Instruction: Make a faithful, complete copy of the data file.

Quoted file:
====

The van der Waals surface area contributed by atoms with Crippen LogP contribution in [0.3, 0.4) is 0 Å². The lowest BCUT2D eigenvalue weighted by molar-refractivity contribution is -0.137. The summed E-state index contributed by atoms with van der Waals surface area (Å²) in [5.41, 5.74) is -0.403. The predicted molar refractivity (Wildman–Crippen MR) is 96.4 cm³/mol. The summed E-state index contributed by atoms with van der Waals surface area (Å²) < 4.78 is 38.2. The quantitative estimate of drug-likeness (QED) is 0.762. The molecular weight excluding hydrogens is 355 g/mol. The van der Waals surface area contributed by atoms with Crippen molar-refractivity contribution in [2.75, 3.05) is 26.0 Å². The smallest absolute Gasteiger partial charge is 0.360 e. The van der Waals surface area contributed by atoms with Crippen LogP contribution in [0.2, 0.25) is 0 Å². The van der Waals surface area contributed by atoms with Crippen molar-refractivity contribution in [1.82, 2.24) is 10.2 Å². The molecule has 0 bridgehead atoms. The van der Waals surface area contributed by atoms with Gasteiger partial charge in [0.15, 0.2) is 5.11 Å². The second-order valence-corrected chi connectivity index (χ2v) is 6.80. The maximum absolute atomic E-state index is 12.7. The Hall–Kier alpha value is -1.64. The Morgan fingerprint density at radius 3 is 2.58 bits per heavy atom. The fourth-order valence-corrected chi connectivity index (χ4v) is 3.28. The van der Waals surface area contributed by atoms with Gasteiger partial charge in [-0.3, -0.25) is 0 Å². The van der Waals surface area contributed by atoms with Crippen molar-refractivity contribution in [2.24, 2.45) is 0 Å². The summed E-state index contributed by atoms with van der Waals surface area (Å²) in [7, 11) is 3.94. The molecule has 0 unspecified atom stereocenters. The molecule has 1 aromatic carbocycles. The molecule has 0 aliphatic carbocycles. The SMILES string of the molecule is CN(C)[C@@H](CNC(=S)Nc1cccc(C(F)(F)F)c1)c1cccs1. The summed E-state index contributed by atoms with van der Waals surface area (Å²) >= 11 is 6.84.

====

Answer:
The van der Waals surface area contributed by atoms with Crippen LogP contribution in [0.3, 0.4) is 0 Å². The lowest BCUT2D eigenvalue weighted by molar-refractivity contribution is -0.137. The summed E-state index contributed by atoms with van der Waals surface area (Å²) in [5.41, 5.74) is -0.403. The predicted molar refractivity (Wildman–Crippen MR) is 96.4 cm³/mol. The summed E-state index contributed by atoms with van der Waals surface area (Å²) < 4.78 is 38.2. The quantitative estimate of drug-likeness (QED) is 0.762. The molecular weight excluding hydrogens is 355 g/mol. The van der Waals surface area contributed by atoms with Crippen molar-refractivity contribution in [2.75, 3.05) is 26.0 Å². The smallest absolute Gasteiger partial charge is 0.360 e. The van der Waals surface area contributed by atoms with Crippen LogP contribution in [0.2, 0.25) is 0 Å². The van der Waals surface area contributed by atoms with Crippen molar-refractivity contribution in [1.82, 2.24) is 10.2 Å². The molecule has 0 bridgehead atoms. The van der Waals surface area contributed by atoms with Gasteiger partial charge in [0.15, 0.2) is 5.11 Å². The second-order valence-corrected chi connectivity index (χ2v) is 6.80. The maximum absolute atomic E-state index is 12.7. The Hall–Kier alpha value is -1.64. The Morgan fingerprint density at radius 3 is 2.58 bits per heavy atom. The fourth-order valence-corrected chi connectivity index (χ4v) is 3.28. The van der Waals surface area contributed by atoms with Gasteiger partial charge in [-0.3, -0.25) is 0 Å². The van der Waals surface area contributed by atoms with Crippen molar-refractivity contribution in [2.24, 2.45) is 0 Å². The summed E-state index contributed by atoms with van der Waals surface area (Å²) in [7, 11) is 3.94. The molecule has 0 unspecified atom stereocenters. The molecule has 1 aromatic carbocycles. The molecule has 0 aliphatic carbocycles. The SMILES string of the molecule is CN(C)[C@@H](CNC(=S)Nc1cccc(C(F)(F)F)c1)c1cccs1. The summed E-state index contributed by atoms with van der Waals surface area (Å²) >= 11 is 6.84.